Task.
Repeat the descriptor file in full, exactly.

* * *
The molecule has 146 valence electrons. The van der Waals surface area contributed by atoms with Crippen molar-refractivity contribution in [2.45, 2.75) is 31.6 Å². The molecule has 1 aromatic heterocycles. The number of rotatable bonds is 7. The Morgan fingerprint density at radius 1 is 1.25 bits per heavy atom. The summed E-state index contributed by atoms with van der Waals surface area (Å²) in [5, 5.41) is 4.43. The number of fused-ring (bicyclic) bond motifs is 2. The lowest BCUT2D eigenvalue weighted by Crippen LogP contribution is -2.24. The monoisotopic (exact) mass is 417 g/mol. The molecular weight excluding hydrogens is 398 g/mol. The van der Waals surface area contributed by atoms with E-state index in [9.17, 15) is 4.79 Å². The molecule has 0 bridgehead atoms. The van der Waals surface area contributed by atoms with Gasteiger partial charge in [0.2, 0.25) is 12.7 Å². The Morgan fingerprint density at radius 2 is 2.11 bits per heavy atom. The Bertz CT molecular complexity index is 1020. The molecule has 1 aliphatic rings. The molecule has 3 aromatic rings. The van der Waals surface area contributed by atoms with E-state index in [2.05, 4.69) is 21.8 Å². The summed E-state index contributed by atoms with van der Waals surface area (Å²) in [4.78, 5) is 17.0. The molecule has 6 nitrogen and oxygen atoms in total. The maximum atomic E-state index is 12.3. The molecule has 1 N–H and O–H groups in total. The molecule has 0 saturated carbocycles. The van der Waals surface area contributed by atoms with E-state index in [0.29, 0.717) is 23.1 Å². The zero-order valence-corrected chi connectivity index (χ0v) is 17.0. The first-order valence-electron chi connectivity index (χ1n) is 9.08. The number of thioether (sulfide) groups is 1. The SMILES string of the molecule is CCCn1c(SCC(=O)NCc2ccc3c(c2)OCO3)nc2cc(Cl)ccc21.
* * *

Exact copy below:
The molecule has 146 valence electrons. The van der Waals surface area contributed by atoms with Crippen molar-refractivity contribution in [2.45, 2.75) is 31.6 Å². The molecule has 1 aromatic heterocycles. The number of rotatable bonds is 7. The Morgan fingerprint density at radius 1 is 1.25 bits per heavy atom. The summed E-state index contributed by atoms with van der Waals surface area (Å²) in [5, 5.41) is 4.43. The number of fused-ring (bicyclic) bond motifs is 2. The lowest BCUT2D eigenvalue weighted by Crippen LogP contribution is -2.24. The monoisotopic (exact) mass is 417 g/mol. The molecular weight excluding hydrogens is 398 g/mol. The van der Waals surface area contributed by atoms with E-state index in [9.17, 15) is 4.79 Å². The molecule has 0 bridgehead atoms. The van der Waals surface area contributed by atoms with Gasteiger partial charge in [0.2, 0.25) is 12.7 Å². The Morgan fingerprint density at radius 2 is 2.11 bits per heavy atom. The Bertz CT molecular complexity index is 1020. The molecule has 1 aliphatic rings. The molecule has 3 aromatic rings. The van der Waals surface area contributed by atoms with E-state index in [2.05, 4.69) is 21.8 Å². The summed E-state index contributed by atoms with van der Waals surface area (Å²) in [4.78, 5) is 17.0. The molecule has 6 nitrogen and oxygen atoms in total. The maximum atomic E-state index is 12.3. The molecule has 1 N–H and O–H groups in total. The molecule has 0 saturated carbocycles. The van der Waals surface area contributed by atoms with E-state index in [0.29, 0.717) is 23.1 Å². The zero-order valence-corrected chi connectivity index (χ0v) is 17.0. The first-order valence-electron chi connectivity index (χ1n) is 9.08. The number of thioether (sulfide) groups is 1. The SMILES string of the molecule is CCCn1c(SCC(=O)NCc2ccc3c(c2)OCO3)nc2cc(Cl)ccc21.